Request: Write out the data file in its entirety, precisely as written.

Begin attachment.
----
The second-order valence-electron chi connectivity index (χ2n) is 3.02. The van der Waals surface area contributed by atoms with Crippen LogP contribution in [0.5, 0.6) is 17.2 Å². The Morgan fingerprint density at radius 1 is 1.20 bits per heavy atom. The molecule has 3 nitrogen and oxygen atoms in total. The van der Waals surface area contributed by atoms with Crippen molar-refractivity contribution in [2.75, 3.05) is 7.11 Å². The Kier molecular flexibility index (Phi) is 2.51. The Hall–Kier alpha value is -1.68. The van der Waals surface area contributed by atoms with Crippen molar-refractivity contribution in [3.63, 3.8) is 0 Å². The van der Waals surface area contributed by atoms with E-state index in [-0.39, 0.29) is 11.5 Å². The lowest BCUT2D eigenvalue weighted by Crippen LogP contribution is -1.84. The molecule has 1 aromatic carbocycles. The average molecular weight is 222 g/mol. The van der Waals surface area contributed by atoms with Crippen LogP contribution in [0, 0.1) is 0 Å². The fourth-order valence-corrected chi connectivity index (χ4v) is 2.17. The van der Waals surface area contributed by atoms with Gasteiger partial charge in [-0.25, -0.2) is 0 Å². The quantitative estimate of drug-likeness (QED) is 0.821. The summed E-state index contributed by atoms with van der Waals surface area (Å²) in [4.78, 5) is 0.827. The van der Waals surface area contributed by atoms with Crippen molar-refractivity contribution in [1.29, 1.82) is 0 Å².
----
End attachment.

The second-order valence-electron chi connectivity index (χ2n) is 3.02. The van der Waals surface area contributed by atoms with Crippen LogP contribution in [0.5, 0.6) is 17.2 Å². The Morgan fingerprint density at radius 1 is 1.20 bits per heavy atom. The molecule has 3 nitrogen and oxygen atoms in total. The van der Waals surface area contributed by atoms with Crippen molar-refractivity contribution in [2.75, 3.05) is 7.11 Å². The Kier molecular flexibility index (Phi) is 2.51. The Hall–Kier alpha value is -1.68. The van der Waals surface area contributed by atoms with Crippen molar-refractivity contribution in [3.63, 3.8) is 0 Å². The van der Waals surface area contributed by atoms with E-state index in [-0.39, 0.29) is 11.5 Å². The lowest BCUT2D eigenvalue weighted by Crippen LogP contribution is -1.84. The molecule has 1 aromatic carbocycles. The average molecular weight is 222 g/mol. The van der Waals surface area contributed by atoms with Crippen LogP contribution in [0, 0.1) is 0 Å². The fourth-order valence-corrected chi connectivity index (χ4v) is 2.17. The van der Waals surface area contributed by atoms with Gasteiger partial charge in [-0.25, -0.2) is 0 Å². The quantitative estimate of drug-likeness (QED) is 0.821. The summed E-state index contributed by atoms with van der Waals surface area (Å²) in [4.78, 5) is 0.827. The van der Waals surface area contributed by atoms with Crippen molar-refractivity contribution in [1.29, 1.82) is 0 Å².